No-roll Tunisian crochet TSS

I first tried Tunisian crochet probably 20 years ago – or close to it as it was when DS was a baby and he’s coming up for 22 .  It drove me crazy, the roll.  I read about it a LOT. tried so many things to make it NOT roll and in the end I just gave up on it.  When I was decluttering I found two Tunisian crochet hooks mixed in with my knitting needles.  Times have moved on a lot, and nowadays it is pretty easy to get to grips with a new craft by watching You Tube videos and reading online tutorials.  The one things I kept seeing was that picking up the foundation loops thru the “bump” would minimize the roll. It does, a bit, but not enough for me.  I watched a LOT of videos.  To be fair, they tended to be after midnight and after a LONG day of cleaning, but still…

Let me just show a few samples. This is the standard Tunisian Simple Stitch – please try to ignore my crappy left edge.  I just cannot seem to get the hook in the right place to make it looks just right.  It’s my next thing to tackle. Anyway, you can see the bottom edge, and the side of the base chain, inserting the hook into the middle of the chain.



The roll is perhaps the most pronounced with this basic method.  Ever wonder why a lot of the TSS photos include, as mine does, fingers holding the edge down?  Cause when you let go, this is what happens:



Method two is to insert the hook into the “back bump” of the chain.  This page has as good a tutorial as any so have a look – and note the fingers…

That is what I did for this small sample:


I really like the edge, with the knit-like stitch on show. While this is mean to decrease the roll, when I let go….


It could be in part me and my tension – the right side does roll more than the left and the left is pretty flat but it still isn’t totally flat. Plus I find keeping the chain in position and inserting thru the back bump every time hard.  Old eyes and all that…

OK now this is the technique I discovered – first look at the three samples, all done with different colours of the same yarn brand (also probably 20 years old, and a cotton) all on the same hook.


I’ve lifted the hook up (Look Ma! no finger death grip!) and as you can see the middle-of-the-chain insert version rolls (pink, left) and the back-bump insert version rolls (pale blue, right) but what’s this??  the middle one is flat and hands free? But how?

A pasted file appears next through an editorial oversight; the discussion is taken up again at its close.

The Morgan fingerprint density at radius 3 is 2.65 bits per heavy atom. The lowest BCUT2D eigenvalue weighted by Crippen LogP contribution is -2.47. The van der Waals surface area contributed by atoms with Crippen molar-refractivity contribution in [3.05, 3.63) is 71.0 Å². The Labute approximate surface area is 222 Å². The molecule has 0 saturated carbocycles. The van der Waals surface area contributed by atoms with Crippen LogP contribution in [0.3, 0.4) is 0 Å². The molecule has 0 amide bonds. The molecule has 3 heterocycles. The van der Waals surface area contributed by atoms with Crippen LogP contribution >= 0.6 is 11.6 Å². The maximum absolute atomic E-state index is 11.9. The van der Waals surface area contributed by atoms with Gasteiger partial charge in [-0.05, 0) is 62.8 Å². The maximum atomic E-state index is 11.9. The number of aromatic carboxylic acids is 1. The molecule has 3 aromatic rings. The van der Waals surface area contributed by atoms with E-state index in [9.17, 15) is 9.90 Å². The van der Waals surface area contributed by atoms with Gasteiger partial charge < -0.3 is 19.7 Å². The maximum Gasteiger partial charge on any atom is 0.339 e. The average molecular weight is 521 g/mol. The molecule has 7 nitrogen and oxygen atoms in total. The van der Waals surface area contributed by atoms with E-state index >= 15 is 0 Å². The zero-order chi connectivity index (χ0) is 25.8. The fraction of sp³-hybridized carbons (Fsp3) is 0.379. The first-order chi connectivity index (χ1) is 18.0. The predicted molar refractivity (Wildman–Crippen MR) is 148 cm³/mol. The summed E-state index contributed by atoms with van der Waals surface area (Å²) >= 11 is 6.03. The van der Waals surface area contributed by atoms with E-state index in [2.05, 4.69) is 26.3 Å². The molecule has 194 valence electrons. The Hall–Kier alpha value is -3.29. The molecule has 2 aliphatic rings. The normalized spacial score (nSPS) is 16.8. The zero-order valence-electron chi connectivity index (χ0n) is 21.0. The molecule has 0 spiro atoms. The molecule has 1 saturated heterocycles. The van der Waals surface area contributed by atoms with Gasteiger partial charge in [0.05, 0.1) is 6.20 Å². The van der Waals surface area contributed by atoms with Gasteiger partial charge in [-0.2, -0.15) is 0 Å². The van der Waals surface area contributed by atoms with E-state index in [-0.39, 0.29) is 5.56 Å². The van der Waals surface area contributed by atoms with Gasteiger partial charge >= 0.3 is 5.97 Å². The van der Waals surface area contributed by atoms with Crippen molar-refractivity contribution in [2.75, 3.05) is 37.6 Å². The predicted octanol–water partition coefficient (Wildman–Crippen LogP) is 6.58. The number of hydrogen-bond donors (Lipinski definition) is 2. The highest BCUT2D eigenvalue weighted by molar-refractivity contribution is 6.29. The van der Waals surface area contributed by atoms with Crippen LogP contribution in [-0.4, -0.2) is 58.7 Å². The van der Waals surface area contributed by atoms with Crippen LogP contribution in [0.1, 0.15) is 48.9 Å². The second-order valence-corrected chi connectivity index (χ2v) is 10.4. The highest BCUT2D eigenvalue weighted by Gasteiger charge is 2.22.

I’ll do a zoom in on the photo but although I bought new rechargeable batteries for my camera they aren’t actually charged up yet, so the zoom on the above photo isn’t as good as a macro shot of just the middle swatch would have been had my camera not died. Sorry about that.


But I think you get the point. I wish the batteries had held out for a few more shots but I hope these will be enough for you.

The trick is to start not with a chain, but with one of the no-chain single crochet foundations, on a slightly smaller hook like so:


Switch to your regular hook size and insert BETWEEN the two “rows” of stitches – like so:


I wish that were a better shot – you want the full V-shape along the bottom edge, so it looks like this at the end:


It will look very much like the back-bump front edge.  But the roll is going to be minimal – not NO roll, but very very little.

I think how loose or tight you hook will matter at least a bit, so try it and see – play around – you may not need to go to a smaller hook, or maybe a BIGGER hook will be better.  What I do know is that, at least for me, doing the no-chain SC base then switching to the TSS works a treat – it’s easy to do and looks good.

There is another technique which is very good – see it from Mikey at The Crochet Crowd.  The Getting Started video shows the back-bump forward/normal reverse/TPS (PURL) forward on the second row.  It does work pretty well to even out the tug of war between the rows that causes the roll  but I just found it really annoying to do.  Even Mikey stops the video so he can complete the row off camera.

I am to the point where I am doing cleaning that needs doing but I hate (like washing curtains and washing summer duvets, ready to store) and this isn’t something I’ll come back to for a while, I fear, so this post is as much for me as anyone else…lest in a month, when our guests leave, I forget everything I learned